Automatic segmentation, tissue characterization, and rapid diagnosis enhancements to the computed tomographic colonography analysis workstation

Judd E. Reed, C. Daniel Johnson

Research output: Contribution to journalArticle

21 Citations (Scopus)

Abstract

An image processing system developed to support examination of computed tomographic colonoscopy (CTC) was developed in 1995. The clinical viability of CTC is enhanced by the solution of several technical problems. These problems include the limited detectability of sessile polyps and difficulties in discrimination between polypoid masses and retained stool. CTC is also made more feasible by simplifying the required colon preparation and reducing the time required to analyze scan results. Each of these challenges have been addressed by enhancements to the CTC analysis workstation software. Endoluminal volume rendering has been enhanced by the addition of automatic segmentation to facilitate analysis of colon segments, which contain tagged liquid stool. By automating this function, the system is able to process scans that are acquired following a wide variety of colon preparation protocols. Similar approaches have been used to identify retained stool. Automatic tissue characterization has also been incorporated into the volume rendering routines to help identify and diagnose polypoid masses. These enhancements have improved the quality of CTC interpretation, while reducing the time required to perform the analysis. This time reduction was necessary to reduce the cost of CTC enough to make it viable for asymptotic population screening. To date, over 150 patient examinations have been performed using this new technique. A recent blinded, prospective study reporting the results from two independent observers has been presented. The technique is feasible, reliable, and has been implemented clinically with results reported within 1 hour of the examination.

Original languageEnglish (US)
Pages (from-to)70-73
Number of pages4
JournalJournal of Digital Imaging
Volume10
Issue number3 SUPPL. 1
StatePublished - Dec 1 1997

Fingerprint

Computed Tomographic Colonography
Volume rendering
Colonoscopy
Tissue
Screening
Colon
Image processing
Liquids
Costs
Polyps
Software
Prospective Studies
Costs and Cost Analysis
Population

Keywords

  • Colon cancer screening
  • Computed tomography
  • CT colongraphy
  • Tissue characterization
  • Volume rendering

ASJC Scopus subject areas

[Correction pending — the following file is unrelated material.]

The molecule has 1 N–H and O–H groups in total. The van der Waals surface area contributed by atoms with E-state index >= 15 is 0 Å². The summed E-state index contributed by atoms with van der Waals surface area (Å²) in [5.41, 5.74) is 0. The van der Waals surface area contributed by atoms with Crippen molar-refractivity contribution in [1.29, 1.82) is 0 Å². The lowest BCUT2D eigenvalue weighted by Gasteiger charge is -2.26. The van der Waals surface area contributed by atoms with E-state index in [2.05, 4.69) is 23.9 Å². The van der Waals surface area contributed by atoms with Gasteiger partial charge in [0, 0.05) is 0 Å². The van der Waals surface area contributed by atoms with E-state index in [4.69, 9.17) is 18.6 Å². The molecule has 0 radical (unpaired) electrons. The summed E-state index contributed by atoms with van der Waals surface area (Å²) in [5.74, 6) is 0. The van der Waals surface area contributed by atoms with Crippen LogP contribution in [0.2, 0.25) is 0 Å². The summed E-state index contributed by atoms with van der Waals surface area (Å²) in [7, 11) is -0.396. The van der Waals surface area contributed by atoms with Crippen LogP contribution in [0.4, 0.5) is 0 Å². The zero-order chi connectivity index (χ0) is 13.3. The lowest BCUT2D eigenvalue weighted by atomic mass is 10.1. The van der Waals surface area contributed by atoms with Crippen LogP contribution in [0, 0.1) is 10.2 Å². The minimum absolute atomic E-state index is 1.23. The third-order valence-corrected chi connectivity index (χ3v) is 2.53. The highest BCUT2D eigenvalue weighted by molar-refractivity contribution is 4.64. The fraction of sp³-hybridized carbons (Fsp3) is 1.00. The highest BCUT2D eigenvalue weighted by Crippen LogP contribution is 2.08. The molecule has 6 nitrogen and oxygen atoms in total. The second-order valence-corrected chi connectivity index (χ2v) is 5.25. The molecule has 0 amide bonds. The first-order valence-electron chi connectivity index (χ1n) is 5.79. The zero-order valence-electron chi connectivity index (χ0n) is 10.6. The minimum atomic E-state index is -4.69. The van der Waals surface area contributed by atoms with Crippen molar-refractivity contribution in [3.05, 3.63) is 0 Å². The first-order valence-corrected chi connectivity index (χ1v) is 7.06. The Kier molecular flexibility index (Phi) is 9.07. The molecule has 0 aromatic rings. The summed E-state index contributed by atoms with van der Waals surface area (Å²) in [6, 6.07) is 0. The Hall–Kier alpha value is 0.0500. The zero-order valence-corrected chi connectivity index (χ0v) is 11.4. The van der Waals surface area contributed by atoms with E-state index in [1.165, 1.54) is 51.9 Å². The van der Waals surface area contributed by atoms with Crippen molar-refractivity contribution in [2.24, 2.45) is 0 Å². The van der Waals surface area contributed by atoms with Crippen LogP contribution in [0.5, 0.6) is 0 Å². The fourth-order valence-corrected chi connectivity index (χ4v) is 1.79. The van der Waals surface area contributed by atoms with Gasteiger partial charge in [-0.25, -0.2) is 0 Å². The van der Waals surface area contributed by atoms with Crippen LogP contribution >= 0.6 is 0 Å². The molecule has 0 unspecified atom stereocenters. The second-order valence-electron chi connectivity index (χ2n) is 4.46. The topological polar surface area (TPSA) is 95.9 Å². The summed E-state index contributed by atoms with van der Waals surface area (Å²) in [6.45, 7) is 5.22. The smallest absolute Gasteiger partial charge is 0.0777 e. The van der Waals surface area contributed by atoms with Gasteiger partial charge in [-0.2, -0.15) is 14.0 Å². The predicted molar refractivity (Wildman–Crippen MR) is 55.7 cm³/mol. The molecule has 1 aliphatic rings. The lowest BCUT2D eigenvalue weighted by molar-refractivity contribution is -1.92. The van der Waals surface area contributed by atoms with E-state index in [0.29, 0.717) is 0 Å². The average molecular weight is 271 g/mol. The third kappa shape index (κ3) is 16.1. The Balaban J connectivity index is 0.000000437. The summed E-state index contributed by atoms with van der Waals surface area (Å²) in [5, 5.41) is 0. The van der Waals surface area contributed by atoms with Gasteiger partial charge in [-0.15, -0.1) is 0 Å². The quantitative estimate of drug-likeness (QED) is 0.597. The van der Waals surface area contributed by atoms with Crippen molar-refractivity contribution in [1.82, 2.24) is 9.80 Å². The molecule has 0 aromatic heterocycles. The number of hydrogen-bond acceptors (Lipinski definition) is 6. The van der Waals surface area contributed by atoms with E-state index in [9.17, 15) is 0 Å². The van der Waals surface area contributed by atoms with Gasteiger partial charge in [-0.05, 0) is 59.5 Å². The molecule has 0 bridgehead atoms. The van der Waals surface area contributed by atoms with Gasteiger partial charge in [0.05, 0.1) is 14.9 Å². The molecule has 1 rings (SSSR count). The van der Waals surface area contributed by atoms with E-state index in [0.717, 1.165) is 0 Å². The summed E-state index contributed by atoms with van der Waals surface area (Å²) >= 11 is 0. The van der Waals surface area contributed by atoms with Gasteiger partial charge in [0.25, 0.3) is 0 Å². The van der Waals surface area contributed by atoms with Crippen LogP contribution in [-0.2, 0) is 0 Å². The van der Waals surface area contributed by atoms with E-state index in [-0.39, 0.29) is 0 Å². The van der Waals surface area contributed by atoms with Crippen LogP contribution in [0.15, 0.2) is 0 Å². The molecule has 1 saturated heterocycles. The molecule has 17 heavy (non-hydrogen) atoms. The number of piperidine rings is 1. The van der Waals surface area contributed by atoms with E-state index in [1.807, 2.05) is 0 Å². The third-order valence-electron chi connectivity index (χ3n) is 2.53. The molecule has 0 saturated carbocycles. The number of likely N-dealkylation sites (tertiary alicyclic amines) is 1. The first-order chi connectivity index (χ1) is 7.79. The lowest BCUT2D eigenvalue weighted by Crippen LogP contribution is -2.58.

• Radiological and Ultrasound Technology
  • Radiology Nuclear Medicine and imaging
  • Computer Science Applications

Cite this

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abstract = "An image processing system developed to support examination of computed tomographic colonoscopy (CTC) was developed in 1995. The clinical viability of CTC is enhanced by the solution of several technical problems. These problems include the limited detectability of sessile polyps and difficulties in discrimination between polypoid masses and retained stool. CTC is also made more feasible by simplifying the required colon preparation and reducing the time required to analyze scan results. Each of these challenges have been addressed by enhancements to the CTC analysis workstation software. Endoluminal volume rendering has been enhanced by the addition of automatic segmentation to facilitate analysis of colon segments, which contain tagged liquid stool. By automating this function, the system is able to process scans that are acquired following a wide variety of colon preparation protocols. Similar approaches have been used to identify retained stool. Automatic tissue characterization has also been incorporated into the volume rendering routines to help identify and diagnose polypoid masses. These enhancements have improved the quality of CTC interpretation, while reducing the time required to perform the analysis. This time reduction was necessary to reduce the cost of CTC enough to make it viable for asymptotic population screening. To date, over 150 patient examinations have been performed using this new technique. A recent blinded, prospective study reporting the results from two independent observers has been presented. The technique is feasible, reliable, and has been implemented clinically with results reported within 1 hour of the examination.",
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